Enhancing Tobacco Control efforts in Pakistan: Establishing a policy forum for Smokeless Tobacco Control
Smokeless tobacco (ST) includes a variety of tobacco containing products which are widely available in Pakistan and are increasingly being recognised as a global public health concern, with at least 350 million users worldwide.
Unlike cigarettes, Smokeless Tobacco (ST) is relatively less understood, poorly regulated and therefore largely neglected at the policy level. In 2018, a National Institute of Health Research (NIHR) funded group called ASTRA (Addressing Smokeless Tobacco Research and Capacity Building in South Asia) was established at York with the aim of addressing these problems through working with partner institutions across the UK as well as in South Asia. As part of its efforts to engage with stakeholders and policymakers, a policy forum for Pakistan was recently launched under the auspices of ASTRA and York’s Interdisciplinary Global Development Centre (IGDC). The two-day event, which was held at York was attended by a number of policy makers, academics and advocacy leaders working in Pakistan and the South Asian region.
The event started off with an opening address by Professor Kamran Siddiqi, Director of ASTRA, who gave an overview of the tobacco epidemic in Pakistan. He pointed out that ST use in particular is on the rise among men, women and children in Pakistan, however there are neither existing laws to regulate these products nor a capacity to help people to quit. Alarmingly, less than 10% of ST users receive any quit advice from health providers, which should be one of the most basic interventions to help initiate quit attempts. Dr Ziauddin Islam, Director of Pakistan’s Tobacco Control Cell highlighted the current disparity between ST product regulation in contrast with cigarettes; most tobacco laws in Pakistan are designed for controlling cigarettes with little or no provision for ST products. He identified provisions within existing regulations that can be extended to cover ST products, such as the Tobacco Vendors Act. Professor Javaid Khan, Consultant Chest Physician and Chair of the National Tobacco Control alliance, highlighted the impacts of ST use from a clinical perspective, giving accounts of victims and their families. He pointed out that the consequences of ST use are heaviest on the most socially disadvantaged groups, and the greatest benefit would be derived from targeting efforts towards these groups.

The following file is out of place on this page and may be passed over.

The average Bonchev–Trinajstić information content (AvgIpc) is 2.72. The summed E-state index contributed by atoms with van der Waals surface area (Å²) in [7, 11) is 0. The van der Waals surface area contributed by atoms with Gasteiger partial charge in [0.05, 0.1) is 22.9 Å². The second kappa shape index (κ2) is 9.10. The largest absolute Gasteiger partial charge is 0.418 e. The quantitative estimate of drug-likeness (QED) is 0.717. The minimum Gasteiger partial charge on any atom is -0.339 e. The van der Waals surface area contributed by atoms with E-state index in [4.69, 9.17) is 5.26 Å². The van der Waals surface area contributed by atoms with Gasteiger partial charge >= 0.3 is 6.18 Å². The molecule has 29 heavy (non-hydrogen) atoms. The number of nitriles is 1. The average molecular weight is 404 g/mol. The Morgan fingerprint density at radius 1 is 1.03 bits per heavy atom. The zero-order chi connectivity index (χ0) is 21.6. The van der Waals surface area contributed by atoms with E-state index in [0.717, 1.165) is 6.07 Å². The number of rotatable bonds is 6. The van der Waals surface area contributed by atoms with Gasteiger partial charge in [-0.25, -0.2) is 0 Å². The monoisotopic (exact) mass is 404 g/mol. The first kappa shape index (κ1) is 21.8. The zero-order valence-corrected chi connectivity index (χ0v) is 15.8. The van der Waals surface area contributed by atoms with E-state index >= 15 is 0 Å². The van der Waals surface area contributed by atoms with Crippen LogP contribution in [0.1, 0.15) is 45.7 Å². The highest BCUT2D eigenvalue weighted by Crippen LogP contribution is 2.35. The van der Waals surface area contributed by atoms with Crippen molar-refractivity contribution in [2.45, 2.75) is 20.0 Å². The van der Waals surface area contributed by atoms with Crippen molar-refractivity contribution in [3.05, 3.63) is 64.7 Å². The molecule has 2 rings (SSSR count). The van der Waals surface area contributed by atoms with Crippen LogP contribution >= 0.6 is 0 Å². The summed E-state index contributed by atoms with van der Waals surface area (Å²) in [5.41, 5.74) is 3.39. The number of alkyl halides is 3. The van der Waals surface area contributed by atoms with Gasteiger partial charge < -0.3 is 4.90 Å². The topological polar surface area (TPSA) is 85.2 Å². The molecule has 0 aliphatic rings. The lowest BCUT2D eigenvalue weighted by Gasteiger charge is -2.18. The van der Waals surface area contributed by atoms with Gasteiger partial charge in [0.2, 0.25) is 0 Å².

The mainstay of the two day event was a series of discussions which aimed to identify short, medium and long term policy goals for reducing the impact of smokeless tobacco use in Pakistan. The discussion sessions were led by ASTRA researchers who engaged with stakeholders to set priorities, identify challenges and propose solutions to effective implementation of these policy measures. The discussions generated key policy goals around awareness and education, product regulation and fiscal policies on smokeless tobacco as well as towards the establishment of cessation services in Pakistan. The discussions were held within the remit of health policy frameworks and in line with relevant Framework convention for tobacco control (FCTC) articles.
Professor Jean Grugel, Director of the Inter-Disciplinary Global Development Center, whose team conducts research into governance of tobacco products, highlighted that while smokeless tobacco is under the global radar, it remains a non-priority under the current FCTC; as a result, there is a lack of governance mechanisms around such products. Professor Grugel’s talk emphasised addressing these gaps through using a social sciences approach to gain a better understanding of the policy making processes, industry influence, social capital and illicit trade.
As part of ASTRA’s continued efforts to deliver research outputs in line with national level priorities, a set of discussions chaired by Professor Aziz Sheikh (University of Edinburgh) gauged participants’ opinions on ASTRA’s current research activities and gathered inputs for its future direction. The event drew to a close on the second day with an online feedback session, in which the majority of attendees identified the overall event as helpful and engaging, with recommendations to continue such events in the future.
ASTRA website: https://www.york.ac.uk/igdc/research/astra-project/
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